3. Look over your notes at the end of lectures. This is the time to fill in any gaps.
      1. Are you missing any important details? Ask the instructor while the content is still recent.
  3. There is no need for special note formats.
    1. TIP: Writing on every other page will leave space to reorganize notes, add annotations and fill in missing pieces.
      1. Add comments to your own notes.
    2. Find a note outline that works for you.


  1. Use abbreviations when possible to speed up note taking.
    1. Because = bc
    2. Years = yrs
    3. With = w or w/
    4. minimum/maximum = min/max
    5. Example = ex or e.g.
    6. Change = Δ
    7. And = &
    8. Create your own system!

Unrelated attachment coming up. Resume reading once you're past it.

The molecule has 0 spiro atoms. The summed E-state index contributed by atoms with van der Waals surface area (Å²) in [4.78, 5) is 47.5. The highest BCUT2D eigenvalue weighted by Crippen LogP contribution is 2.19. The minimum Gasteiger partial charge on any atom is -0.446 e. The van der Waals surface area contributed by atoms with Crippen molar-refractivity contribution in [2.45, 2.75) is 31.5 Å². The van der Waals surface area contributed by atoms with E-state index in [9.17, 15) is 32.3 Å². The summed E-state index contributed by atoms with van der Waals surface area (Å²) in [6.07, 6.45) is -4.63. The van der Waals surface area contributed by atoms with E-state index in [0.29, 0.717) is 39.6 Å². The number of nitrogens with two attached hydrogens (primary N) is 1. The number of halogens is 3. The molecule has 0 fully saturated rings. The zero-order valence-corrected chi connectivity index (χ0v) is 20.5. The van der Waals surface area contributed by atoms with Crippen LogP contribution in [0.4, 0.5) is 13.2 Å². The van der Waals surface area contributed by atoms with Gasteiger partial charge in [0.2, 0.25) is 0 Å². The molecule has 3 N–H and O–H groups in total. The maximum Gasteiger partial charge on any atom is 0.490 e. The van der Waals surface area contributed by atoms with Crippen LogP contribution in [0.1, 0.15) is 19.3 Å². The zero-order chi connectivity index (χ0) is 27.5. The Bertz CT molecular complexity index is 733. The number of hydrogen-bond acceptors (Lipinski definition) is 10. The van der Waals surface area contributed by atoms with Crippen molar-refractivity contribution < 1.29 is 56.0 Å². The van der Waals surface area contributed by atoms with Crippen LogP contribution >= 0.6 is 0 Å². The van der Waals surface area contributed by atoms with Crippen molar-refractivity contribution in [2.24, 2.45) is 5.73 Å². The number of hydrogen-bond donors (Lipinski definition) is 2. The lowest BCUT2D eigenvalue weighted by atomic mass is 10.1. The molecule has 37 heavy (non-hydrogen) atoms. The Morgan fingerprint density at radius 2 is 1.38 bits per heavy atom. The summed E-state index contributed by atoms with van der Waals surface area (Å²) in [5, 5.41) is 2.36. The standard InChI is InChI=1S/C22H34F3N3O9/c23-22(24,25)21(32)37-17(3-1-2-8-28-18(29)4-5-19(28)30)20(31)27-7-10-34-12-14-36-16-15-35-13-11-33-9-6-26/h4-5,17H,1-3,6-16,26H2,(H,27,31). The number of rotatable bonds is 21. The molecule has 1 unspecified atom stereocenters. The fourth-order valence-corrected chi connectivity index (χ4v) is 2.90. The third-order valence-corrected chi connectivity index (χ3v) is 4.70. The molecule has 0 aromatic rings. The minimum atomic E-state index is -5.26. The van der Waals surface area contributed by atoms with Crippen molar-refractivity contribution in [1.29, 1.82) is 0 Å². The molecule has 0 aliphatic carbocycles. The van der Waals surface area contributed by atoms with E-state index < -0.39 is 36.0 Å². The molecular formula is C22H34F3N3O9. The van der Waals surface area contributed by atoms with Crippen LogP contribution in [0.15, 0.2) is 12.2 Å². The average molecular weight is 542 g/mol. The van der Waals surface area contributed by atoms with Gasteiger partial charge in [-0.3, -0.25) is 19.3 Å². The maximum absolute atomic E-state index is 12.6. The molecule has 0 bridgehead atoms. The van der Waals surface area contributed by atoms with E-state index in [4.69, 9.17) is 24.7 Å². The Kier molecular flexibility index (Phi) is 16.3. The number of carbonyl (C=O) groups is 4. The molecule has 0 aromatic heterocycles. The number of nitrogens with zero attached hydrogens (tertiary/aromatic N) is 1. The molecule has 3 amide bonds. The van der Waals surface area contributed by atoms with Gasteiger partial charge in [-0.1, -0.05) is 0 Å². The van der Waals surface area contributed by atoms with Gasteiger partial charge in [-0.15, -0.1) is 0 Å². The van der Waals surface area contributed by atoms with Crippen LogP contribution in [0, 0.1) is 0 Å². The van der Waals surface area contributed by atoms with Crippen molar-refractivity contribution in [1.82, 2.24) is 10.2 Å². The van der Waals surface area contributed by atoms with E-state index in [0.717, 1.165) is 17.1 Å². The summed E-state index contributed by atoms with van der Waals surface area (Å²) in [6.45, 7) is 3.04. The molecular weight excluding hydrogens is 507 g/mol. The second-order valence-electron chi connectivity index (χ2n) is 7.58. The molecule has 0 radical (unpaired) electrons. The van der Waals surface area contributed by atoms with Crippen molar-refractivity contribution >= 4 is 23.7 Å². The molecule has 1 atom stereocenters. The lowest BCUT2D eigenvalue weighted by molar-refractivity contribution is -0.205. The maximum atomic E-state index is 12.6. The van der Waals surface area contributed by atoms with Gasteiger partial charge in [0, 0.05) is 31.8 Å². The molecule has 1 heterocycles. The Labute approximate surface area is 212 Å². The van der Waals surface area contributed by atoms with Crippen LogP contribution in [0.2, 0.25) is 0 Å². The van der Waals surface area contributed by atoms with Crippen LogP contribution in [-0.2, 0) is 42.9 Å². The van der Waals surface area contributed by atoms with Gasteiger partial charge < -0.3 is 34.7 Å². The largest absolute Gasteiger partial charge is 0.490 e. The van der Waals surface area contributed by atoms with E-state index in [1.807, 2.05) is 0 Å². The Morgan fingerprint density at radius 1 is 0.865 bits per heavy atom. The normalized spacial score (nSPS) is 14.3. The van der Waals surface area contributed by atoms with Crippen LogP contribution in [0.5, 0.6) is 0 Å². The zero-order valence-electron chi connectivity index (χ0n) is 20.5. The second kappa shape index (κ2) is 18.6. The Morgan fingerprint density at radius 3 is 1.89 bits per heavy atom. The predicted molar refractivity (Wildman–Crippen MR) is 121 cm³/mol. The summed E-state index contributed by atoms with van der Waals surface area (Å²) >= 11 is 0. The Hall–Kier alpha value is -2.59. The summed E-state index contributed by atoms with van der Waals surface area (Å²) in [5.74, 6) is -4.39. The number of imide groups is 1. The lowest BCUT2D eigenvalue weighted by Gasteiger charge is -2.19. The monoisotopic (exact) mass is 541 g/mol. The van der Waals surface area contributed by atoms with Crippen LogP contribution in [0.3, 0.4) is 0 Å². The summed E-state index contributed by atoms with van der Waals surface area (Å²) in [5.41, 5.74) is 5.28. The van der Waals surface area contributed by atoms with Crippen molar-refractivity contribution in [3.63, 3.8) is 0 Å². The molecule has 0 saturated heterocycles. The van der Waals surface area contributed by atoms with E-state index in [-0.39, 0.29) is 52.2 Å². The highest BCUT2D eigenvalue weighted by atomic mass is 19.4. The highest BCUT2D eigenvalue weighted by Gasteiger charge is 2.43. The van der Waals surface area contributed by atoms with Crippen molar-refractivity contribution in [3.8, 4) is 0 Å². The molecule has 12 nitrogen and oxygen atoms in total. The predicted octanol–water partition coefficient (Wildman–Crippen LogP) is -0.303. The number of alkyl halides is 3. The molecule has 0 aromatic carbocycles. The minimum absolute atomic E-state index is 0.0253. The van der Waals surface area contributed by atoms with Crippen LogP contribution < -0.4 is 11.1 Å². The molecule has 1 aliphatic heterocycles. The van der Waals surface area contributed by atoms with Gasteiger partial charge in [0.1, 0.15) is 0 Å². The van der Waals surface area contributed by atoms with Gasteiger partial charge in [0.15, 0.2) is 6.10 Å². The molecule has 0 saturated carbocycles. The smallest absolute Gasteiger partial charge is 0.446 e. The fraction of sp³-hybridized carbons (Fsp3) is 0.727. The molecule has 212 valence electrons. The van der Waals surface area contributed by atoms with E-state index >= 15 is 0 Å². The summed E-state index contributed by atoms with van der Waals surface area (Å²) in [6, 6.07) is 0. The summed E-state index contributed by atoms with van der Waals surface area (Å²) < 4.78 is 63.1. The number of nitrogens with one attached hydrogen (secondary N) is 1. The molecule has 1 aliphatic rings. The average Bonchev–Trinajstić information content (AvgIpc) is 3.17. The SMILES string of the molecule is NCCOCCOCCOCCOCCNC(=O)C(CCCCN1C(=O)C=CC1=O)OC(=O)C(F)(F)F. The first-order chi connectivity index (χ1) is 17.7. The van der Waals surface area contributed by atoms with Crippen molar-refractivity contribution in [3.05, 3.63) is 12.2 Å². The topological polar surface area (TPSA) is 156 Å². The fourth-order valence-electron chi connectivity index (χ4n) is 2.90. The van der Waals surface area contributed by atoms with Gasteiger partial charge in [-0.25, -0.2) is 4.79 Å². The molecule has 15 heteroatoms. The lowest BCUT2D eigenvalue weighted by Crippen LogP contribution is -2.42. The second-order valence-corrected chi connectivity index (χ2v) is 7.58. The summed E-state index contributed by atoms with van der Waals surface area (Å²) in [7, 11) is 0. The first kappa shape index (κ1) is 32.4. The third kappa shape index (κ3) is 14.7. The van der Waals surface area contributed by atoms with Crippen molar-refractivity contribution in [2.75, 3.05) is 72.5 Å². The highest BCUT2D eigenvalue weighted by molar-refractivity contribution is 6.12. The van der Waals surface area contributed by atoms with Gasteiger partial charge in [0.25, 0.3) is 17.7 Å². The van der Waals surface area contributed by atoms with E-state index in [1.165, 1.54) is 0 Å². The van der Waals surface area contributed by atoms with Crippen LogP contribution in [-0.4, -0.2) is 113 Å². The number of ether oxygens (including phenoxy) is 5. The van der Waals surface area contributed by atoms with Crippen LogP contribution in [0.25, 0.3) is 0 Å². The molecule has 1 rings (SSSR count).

9. TIP: during a lecture, write the first letter of each word you’re writing then go back and fill them in later.
  2. Figures and Graphs
    1. Know what the point of the figure/graph is and summarize the conclusion of it rather than drawing it out which takes time.
  3. Recorded Lectures?
    1. You’re not as likely to go back and use a recorded lecture as much as you might think. It takes a lot of time to rewatch. Instead, use the recordings as a backup.
    2. Live lectures offer many advantages.
      1. From ChatGBT
Pros of a Live Lecture